The opioid epidemic – Healthcare Economist

epidemic. noun

  1. a disease outbreak that spreads rapidly and affects many individuals at the same time: an epidemic disease outbreak
  2. an outbreak or product of rapid spread, sudden growth or development

The opioid epidemic has affected a large number of Americans. Data from 2019 shows that there were more 15,500 deaths in 2019 from opioids. Many epidemics are contagious in nature because they are transmitted from one person to another. Could this type of contagious disease model also apply to the opioid epidemic?

According to an NBER article by Adamopoulou et al. (2024) The answer is yes’. When a person has a friend who uses opioids, that person is much more likely to use opioids.

Using data from the National Longitudinal Survey of Adolescent Health (Add Health), the focus is on adults ages 25 to 34 and their best friends from high school. An instrumental variable technique is used to estimate peer effects on opioid misuse. Serious injuries sustained in the past year are used as an instrument for opioid misuse to estimate the causal impact of someone’s opioid misuse on the likelihood that her best friends will also misuse opioids. The estimated peer effects are significant: Having a best friend with a reported serious injury in the previous year increases the likelihood of opioid abuse by about 7 percentage points in a population where 17 percent ever misuse opioids. . The effect is driven by people without a college degree and those who live in the same county as their best friends.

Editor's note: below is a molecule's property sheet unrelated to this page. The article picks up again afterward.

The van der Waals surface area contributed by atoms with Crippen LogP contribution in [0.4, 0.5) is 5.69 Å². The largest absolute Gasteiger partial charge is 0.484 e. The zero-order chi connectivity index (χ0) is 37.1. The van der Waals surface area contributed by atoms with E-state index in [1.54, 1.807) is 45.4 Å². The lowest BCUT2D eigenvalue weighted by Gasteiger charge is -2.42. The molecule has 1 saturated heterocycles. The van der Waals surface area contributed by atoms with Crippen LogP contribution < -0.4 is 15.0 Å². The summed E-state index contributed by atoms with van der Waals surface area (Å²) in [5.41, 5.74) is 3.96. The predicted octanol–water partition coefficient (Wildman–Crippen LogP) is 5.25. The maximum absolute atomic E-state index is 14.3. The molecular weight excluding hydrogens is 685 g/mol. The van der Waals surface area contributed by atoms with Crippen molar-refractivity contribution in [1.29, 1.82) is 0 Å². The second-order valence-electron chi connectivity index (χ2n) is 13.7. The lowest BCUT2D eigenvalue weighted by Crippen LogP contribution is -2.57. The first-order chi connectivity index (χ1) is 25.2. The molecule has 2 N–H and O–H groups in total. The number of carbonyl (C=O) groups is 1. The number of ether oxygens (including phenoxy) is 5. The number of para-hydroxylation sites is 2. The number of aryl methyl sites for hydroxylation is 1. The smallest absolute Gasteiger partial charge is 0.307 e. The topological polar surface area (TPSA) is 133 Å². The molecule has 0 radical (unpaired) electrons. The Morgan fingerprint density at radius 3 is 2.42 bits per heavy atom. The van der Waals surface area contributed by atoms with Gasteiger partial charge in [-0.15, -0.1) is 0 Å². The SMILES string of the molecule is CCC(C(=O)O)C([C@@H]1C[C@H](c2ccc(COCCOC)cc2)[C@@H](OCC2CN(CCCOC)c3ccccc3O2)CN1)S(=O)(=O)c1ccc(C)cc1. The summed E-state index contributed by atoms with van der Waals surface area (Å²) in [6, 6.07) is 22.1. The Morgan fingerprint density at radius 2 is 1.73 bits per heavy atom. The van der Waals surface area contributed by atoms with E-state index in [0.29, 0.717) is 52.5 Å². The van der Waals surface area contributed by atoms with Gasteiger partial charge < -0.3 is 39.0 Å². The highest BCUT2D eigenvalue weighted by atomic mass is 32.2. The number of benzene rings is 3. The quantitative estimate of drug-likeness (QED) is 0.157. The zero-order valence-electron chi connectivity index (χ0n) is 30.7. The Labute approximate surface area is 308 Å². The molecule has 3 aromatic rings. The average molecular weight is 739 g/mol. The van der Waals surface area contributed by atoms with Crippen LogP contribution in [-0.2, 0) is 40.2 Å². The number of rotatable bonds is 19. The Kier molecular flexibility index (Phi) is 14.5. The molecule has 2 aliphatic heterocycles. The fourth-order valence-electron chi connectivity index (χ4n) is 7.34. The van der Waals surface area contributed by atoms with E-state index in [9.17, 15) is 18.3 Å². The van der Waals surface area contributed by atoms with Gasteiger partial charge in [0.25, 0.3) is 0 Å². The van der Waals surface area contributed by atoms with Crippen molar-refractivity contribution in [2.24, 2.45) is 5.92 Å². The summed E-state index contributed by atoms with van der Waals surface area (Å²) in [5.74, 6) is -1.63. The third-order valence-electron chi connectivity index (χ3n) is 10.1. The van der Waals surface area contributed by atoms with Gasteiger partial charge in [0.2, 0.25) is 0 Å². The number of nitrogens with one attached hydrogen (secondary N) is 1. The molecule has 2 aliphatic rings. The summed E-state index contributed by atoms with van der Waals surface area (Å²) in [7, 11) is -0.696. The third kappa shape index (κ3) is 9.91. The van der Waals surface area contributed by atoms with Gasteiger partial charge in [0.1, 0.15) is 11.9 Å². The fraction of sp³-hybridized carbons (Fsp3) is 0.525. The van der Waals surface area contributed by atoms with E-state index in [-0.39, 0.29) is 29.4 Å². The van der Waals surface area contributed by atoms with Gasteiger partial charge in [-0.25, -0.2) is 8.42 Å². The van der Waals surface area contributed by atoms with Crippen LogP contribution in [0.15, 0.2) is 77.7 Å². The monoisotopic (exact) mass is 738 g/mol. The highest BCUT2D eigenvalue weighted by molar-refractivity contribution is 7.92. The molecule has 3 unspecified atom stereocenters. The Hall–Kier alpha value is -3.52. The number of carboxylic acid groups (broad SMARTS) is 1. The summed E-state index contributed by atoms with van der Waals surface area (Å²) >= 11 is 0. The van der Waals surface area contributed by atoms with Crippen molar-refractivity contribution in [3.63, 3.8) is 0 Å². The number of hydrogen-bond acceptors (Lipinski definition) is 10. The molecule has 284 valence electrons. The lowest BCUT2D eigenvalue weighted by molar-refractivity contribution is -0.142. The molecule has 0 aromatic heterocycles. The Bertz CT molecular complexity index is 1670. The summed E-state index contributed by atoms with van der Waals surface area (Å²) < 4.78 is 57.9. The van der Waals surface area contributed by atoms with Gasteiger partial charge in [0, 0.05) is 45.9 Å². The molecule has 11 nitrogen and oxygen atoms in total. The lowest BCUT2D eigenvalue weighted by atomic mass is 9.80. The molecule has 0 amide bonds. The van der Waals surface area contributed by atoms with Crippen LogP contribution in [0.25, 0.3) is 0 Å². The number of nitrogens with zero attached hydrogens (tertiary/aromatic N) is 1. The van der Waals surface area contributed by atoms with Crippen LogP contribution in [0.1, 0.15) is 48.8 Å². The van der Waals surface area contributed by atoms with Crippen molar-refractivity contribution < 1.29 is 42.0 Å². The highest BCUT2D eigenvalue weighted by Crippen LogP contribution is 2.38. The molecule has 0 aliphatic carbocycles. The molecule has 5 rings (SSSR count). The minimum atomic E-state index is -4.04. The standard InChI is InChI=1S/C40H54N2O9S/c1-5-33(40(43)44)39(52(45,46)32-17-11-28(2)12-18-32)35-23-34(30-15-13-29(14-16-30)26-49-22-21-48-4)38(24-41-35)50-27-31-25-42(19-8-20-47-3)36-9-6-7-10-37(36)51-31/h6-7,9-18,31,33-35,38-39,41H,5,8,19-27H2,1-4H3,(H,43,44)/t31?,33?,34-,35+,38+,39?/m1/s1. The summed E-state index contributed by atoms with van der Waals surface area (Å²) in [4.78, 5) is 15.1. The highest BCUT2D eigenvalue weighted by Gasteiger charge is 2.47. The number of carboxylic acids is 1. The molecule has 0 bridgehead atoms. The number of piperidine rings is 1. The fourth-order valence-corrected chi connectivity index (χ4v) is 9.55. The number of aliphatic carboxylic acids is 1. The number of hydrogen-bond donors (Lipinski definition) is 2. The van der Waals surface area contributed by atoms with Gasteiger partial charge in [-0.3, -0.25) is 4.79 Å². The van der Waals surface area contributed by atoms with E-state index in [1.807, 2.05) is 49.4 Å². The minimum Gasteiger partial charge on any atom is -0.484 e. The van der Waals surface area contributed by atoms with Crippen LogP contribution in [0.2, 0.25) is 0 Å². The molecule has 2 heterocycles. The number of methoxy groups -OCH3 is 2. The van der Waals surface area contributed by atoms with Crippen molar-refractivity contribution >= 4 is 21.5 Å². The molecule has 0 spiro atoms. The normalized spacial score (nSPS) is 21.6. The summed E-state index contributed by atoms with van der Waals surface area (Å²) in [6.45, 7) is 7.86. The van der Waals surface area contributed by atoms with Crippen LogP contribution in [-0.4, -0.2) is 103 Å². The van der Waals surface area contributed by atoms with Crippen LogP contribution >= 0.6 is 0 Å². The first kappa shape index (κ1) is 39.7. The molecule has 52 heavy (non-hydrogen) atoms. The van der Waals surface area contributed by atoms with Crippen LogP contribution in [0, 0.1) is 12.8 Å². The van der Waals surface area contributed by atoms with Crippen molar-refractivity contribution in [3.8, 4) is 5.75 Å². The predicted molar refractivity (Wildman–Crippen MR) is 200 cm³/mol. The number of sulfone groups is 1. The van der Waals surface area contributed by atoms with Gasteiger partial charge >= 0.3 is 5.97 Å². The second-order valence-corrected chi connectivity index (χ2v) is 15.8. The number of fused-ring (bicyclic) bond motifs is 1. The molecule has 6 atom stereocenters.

The complete working document is here. hat tip for Marginal revolution.

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